If you’re evaluating your car insurance options, be sure to mention your education to the agent.  It could add up to some attractive savings.

Career:  What you do for a living can provide nice savings on your car insurance too.  Like education, there are insurance companies that provide discounts for teachers, farmers, business executives, doctors, dentists, architects, and lawyers to name a few.  It’s worth mentioning what you do with your insurance agent if you happen to fit one of the insurance company’s desired client profiles.  In these cases, fitting into one of these job types saves you money on your car insurance.

What you do professionally may also change the driver classification from commuter to business use if you’re a realtor or outside sales / support person.  In these instances, it can raise the amount you pay for insurance.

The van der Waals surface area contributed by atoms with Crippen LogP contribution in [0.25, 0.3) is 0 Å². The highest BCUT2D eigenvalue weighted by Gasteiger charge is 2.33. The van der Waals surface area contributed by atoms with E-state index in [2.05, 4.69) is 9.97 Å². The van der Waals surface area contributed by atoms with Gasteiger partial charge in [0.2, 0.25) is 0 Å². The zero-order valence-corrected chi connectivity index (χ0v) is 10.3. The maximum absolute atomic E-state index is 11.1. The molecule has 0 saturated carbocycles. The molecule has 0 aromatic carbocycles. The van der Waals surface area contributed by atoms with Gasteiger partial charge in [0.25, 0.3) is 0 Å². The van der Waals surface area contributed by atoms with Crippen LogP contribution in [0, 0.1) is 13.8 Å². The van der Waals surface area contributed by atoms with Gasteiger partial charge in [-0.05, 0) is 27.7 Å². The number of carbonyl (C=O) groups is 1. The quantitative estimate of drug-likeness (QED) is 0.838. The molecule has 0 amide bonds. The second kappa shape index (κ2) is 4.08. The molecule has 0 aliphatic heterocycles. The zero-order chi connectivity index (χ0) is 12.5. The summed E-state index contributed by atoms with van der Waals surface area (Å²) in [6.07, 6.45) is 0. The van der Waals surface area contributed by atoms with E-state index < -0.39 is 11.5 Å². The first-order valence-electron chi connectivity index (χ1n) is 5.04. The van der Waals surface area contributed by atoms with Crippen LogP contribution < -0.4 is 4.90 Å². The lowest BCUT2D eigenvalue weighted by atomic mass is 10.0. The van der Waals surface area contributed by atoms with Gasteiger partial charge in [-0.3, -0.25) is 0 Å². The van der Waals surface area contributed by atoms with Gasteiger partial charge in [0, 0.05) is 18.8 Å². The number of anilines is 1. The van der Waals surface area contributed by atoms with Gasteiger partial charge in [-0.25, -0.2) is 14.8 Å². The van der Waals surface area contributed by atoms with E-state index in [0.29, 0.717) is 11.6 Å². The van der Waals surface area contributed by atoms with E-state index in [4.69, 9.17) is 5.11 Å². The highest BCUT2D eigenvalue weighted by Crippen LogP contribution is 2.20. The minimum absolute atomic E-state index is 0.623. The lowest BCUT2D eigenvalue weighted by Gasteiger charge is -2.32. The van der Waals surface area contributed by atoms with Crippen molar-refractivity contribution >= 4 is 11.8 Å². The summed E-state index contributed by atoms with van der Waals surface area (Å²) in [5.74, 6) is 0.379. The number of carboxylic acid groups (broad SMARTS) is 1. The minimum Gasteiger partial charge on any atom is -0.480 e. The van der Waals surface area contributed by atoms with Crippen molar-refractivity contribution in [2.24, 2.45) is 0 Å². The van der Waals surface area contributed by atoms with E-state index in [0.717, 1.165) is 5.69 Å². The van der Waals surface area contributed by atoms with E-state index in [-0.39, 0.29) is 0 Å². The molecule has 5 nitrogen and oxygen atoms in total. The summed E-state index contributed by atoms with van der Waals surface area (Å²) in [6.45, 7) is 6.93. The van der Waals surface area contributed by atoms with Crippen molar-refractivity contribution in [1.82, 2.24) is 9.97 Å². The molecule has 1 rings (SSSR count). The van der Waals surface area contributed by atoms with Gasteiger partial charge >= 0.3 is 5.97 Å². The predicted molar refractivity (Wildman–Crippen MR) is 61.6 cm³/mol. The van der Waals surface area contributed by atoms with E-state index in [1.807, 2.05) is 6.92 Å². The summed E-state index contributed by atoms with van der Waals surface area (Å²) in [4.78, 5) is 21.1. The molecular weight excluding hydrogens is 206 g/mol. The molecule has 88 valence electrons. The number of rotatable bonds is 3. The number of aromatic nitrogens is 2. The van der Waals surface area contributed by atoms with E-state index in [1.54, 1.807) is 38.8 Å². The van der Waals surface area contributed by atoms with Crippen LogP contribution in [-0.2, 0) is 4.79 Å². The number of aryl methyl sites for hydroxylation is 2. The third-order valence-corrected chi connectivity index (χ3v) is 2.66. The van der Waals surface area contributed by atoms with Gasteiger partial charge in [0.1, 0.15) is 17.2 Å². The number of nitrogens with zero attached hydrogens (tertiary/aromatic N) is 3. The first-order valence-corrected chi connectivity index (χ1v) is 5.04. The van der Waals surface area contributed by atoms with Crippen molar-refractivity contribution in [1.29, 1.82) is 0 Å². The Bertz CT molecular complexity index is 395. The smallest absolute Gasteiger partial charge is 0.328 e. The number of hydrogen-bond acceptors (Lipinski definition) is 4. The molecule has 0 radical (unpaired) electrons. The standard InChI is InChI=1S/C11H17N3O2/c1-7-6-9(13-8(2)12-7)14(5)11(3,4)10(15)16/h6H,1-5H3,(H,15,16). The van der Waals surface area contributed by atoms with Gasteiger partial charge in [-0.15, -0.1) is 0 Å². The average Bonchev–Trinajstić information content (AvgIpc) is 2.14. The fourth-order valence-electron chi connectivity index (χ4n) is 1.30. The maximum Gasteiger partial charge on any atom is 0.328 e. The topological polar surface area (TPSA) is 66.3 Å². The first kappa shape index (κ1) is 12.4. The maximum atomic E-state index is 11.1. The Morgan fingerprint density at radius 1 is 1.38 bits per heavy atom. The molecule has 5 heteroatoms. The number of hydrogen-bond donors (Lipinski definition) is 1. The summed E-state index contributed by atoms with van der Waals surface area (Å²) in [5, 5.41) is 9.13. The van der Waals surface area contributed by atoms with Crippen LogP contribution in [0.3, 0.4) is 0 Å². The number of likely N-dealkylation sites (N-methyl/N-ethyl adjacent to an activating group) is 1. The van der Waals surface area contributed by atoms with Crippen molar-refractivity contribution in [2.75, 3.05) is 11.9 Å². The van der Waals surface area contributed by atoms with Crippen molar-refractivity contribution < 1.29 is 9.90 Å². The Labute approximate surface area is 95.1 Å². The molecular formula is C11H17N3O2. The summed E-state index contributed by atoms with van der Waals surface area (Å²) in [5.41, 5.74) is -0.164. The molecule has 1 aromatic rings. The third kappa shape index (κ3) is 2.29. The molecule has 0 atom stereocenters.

If you’re a stay at home parent raising the next generation, you may also qualify as a pleasure driver.  This depends on the amount of driving you do, but if you are a pleasure driver, you’ll pay less for your car insurance than someone who commutes to an office every day.

I’ve had some people tell me these factors aren’t fair, but most people are glad I ask these questions.  They understand, once I’ve explained why I ask these questions, that I’m truly looking to find them the best rate.  If your agent doesn’t ask you these questions, then bring it up with your agent.  You may get a discount you didn’t even know you are eligible.  If they don’t offer these discounts, then find someone who does and compare.

Share your comments, questions, experiences, or thoughts with me in the comments section of our blog, or on our Google + and Facebook pages.  I’d be delighted to hear from you!

Evie Wise
Evie Wise


Evie Wise
Evie Wise

Share this post with your friends

Leave a Reply